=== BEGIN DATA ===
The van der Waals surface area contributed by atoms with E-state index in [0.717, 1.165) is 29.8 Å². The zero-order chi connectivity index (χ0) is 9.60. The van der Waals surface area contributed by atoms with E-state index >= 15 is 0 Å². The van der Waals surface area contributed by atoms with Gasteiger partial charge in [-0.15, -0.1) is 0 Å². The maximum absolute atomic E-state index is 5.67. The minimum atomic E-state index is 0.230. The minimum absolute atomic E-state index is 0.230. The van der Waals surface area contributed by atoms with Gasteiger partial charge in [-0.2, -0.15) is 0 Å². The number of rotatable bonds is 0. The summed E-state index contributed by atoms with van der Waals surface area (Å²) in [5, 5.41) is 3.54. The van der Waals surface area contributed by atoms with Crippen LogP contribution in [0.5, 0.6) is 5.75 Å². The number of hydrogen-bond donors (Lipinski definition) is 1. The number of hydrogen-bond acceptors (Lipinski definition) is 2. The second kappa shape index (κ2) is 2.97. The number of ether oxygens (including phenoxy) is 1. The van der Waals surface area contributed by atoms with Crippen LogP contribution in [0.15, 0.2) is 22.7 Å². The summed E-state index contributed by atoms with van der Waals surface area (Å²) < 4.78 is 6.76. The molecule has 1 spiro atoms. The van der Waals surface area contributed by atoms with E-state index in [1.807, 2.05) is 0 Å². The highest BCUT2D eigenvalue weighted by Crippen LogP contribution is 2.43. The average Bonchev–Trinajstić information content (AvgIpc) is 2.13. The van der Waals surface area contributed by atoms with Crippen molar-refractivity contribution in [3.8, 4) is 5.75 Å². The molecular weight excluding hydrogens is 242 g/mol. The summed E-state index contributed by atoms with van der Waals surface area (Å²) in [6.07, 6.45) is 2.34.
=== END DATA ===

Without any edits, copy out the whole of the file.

The van der Waals surface area contributed by atoms with E-state index in [0.717, 1.165) is 29.8 Å². The zero-order chi connectivity index (χ0) is 9.60. The van der Waals surface area contributed by atoms with E-state index >= 15 is 0 Å². The van der Waals surface area contributed by atoms with Gasteiger partial charge in [-0.15, -0.1) is 0 Å². The maximum absolute atomic E-state index is 5.67. The minimum atomic E-state index is 0.230. The minimum absolute atomic E-state index is 0.230. The van der Waals surface area contributed by atoms with Gasteiger partial charge in [-0.2, -0.15) is 0 Å². The number of rotatable bonds is 0. The summed E-state index contributed by atoms with van der Waals surface area (Å²) in [5, 5.41) is 3.54. The van der Waals surface area contributed by atoms with Crippen LogP contribution in [0.5, 0.6) is 5.75 Å². The number of hydrogen-bond donors (Lipinski definition) is 1. The number of hydrogen-bond acceptors (Lipinski definition) is 2. The second kappa shape index (κ2) is 2.97. The number of ether oxygens (including phenoxy) is 1. The van der Waals surface area contributed by atoms with Crippen LogP contribution in [0.15, 0.2) is 22.7 Å². The summed E-state index contributed by atoms with van der Waals surface area (Å²) < 4.78 is 6.76. The molecule has 1 spiro atoms. The van der Waals surface area contributed by atoms with E-state index in [1.807, 2.05) is 0 Å². The highest BCUT2D eigenvalue weighted by Crippen LogP contribution is 2.43. The average Bonchev–Trinajstić information content (AvgIpc) is 2.13. The van der Waals surface area contributed by atoms with Crippen molar-refractivity contribution in [3.8, 4) is 5.75 Å². The molecular weight excluding hydrogens is 242 g/mol. The summed E-state index contributed by atoms with van der Waals surface area (Å²) in [6.07, 6.45) is 2.34.